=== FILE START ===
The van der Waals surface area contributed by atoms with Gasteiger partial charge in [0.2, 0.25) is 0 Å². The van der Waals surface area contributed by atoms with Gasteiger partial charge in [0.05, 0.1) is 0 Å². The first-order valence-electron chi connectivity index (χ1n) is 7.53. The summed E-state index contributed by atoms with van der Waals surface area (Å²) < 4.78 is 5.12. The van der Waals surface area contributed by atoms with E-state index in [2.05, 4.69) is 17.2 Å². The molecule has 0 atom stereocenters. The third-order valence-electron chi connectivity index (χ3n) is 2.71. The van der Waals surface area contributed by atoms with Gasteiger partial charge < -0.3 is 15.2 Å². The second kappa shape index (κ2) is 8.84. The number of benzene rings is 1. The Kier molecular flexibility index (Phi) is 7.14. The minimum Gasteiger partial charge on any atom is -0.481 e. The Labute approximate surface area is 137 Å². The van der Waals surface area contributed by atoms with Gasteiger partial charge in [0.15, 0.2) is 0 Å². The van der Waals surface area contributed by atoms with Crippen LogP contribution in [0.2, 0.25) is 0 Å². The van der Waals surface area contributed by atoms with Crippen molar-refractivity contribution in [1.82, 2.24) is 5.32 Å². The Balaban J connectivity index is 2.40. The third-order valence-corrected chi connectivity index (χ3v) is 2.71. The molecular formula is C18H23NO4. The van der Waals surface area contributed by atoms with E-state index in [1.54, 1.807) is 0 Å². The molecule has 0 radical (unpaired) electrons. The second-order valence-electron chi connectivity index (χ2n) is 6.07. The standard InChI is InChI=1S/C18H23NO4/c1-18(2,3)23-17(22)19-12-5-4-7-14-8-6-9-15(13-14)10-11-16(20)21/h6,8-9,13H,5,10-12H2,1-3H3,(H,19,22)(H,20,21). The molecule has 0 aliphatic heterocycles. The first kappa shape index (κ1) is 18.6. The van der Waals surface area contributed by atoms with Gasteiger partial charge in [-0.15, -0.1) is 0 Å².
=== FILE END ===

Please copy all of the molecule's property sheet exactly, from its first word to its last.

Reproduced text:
The van der Waals surface area contributed by atoms with Gasteiger partial charge in [0.2, 0.25) is 0 Å². The van der Waals surface area contributed by atoms with Gasteiger partial charge in [0.05, 0.1) is 0 Å². The first-order valence-electron chi connectivity index (χ1n) is 7.53. The summed E-state index contributed by atoms with van der Waals surface area (Å²) < 4.78 is 5.12. The van der Waals surface area contributed by atoms with E-state index in [2.05, 4.69) is 17.2 Å². The molecule has 0 atom stereocenters. The third-order valence-electron chi connectivity index (χ3n) is 2.71. The van der Waals surface area contributed by atoms with Gasteiger partial charge < -0.3 is 15.2 Å². The second kappa shape index (κ2) is 8.84. The number of benzene rings is 1. The Kier molecular flexibility index (Phi) is 7.14. The minimum Gasteiger partial charge on any atom is -0.481 e. The Labute approximate surface area is 137 Å². The van der Waals surface area contributed by atoms with Gasteiger partial charge in [0.15, 0.2) is 0 Å². The van der Waals surface area contributed by atoms with Crippen LogP contribution in [0.2, 0.25) is 0 Å². The van der Waals surface area contributed by atoms with Crippen molar-refractivity contribution in [1.82, 2.24) is 5.32 Å². The Balaban J connectivity index is 2.40. The third-order valence-corrected chi connectivity index (χ3v) is 2.71. The molecular formula is C18H23NO4. The van der Waals surface area contributed by atoms with E-state index in [1.54, 1.807) is 0 Å². The molecule has 0 radical (unpaired) electrons. The second-order valence-electron chi connectivity index (χ2n) is 6.07. The standard InChI is InChI=1S/C18H23NO4/c1-18(2,3)23-17(22)19-12-5-4-7-14-8-6-9-15(13-14)10-11-16(20)21/h6,8-9,13H,5,10-12H2,1-3H3,(H,19,22)(H,20,21). The molecule has 0 aliphatic heterocycles. The first kappa shape index (κ1) is 18.6. The van der Waals surface area contributed by atoms with Gasteiger partial charge in [-0.15, -0.1) is 0 Å².